To investigate at what level the observed transmission spectrum can be influenced by a base level of unocculted spots, we calculated the wavelength dependent bias in the radius ratio for several assumed base levels, which is overplotted on the observed transmission spectrum in the middle panels of Figs. 7 and 8. This bias was calculated in the same way as the corrections for stellar variability in Sect. 5.1. However, instead of the observed stellar variability, we calculated the bias for different amounts of stellar dimming in the GROND i-band. As can be seen it is very unlikely that star spots are responsible for the higher g-band and K-band values. To explain the g-band measurement, a large part of the stellar surface (20%) has to be covered in starspots, which would lead to a much lower radius ratio in the near and mid-infrared than observed.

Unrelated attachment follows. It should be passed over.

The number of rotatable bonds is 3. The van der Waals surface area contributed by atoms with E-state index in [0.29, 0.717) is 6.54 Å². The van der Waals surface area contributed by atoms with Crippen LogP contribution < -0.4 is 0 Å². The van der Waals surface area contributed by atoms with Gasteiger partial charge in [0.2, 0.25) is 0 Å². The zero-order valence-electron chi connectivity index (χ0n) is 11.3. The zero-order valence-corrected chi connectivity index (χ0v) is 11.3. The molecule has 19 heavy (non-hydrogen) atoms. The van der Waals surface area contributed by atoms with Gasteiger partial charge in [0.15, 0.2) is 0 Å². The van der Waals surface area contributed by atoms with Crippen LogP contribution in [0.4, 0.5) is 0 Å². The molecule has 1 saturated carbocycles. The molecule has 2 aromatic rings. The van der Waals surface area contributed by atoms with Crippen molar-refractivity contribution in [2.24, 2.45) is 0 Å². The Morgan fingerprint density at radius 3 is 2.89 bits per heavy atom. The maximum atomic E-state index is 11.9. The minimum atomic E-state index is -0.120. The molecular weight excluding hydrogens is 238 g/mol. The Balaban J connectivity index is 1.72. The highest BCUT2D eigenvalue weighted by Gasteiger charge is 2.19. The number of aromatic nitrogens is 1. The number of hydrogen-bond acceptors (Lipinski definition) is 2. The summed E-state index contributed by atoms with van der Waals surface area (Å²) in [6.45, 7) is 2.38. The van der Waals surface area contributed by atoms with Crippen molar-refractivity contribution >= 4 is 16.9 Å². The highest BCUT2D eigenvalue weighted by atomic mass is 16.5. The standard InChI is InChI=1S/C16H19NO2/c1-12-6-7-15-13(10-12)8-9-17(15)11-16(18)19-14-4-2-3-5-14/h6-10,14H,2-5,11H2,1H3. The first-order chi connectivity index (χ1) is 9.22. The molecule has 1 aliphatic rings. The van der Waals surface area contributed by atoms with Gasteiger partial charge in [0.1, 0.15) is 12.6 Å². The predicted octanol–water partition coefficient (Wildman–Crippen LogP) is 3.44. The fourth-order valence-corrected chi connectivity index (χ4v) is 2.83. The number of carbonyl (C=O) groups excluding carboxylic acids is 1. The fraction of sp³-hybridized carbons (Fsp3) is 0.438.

However, this argument can also be turned around. Although the observed transmission spectrum cannot be explained by a baseline of unocculted starspots, if there is a significant baseline present, the shape of the planet’s transmission spectrum can also be altered in such a way that the observed transmission spectrum appears relatively flat. We therefore also investigate how the starspots can change the shape of the transmission spectrum. To demonstrate this impact, we applied a correction for the spot base level, assuming that the star is dimmed by 5% in the i-band, which corresponds to a spot covering fraction of 10% of the stellar surface. In the bottom panels of Figs. 7 and 8 we show this corrected transmission spectrum, where, to make comparison with the earlier results easier, we have shifted the values such that the i-band radius ratio is unaltered. The effect of this correction is to push the near and mid-infrared points to larger radius ratios with respect to the optical measurements. The increased radius ratio in the infrared is then more consistent with a geometrically thick atmosphere, although we require a strongly reduced methane content in order to explain both our K-band and IRAC points. At the red part of the optical spectrum the correction introduces a tilt towards smaller radii for shorter wavelenghts, which is opposite to the tilt expected from Rayleigh scattering in the atmosphere of the planet, which causes an increase in the radius ratio.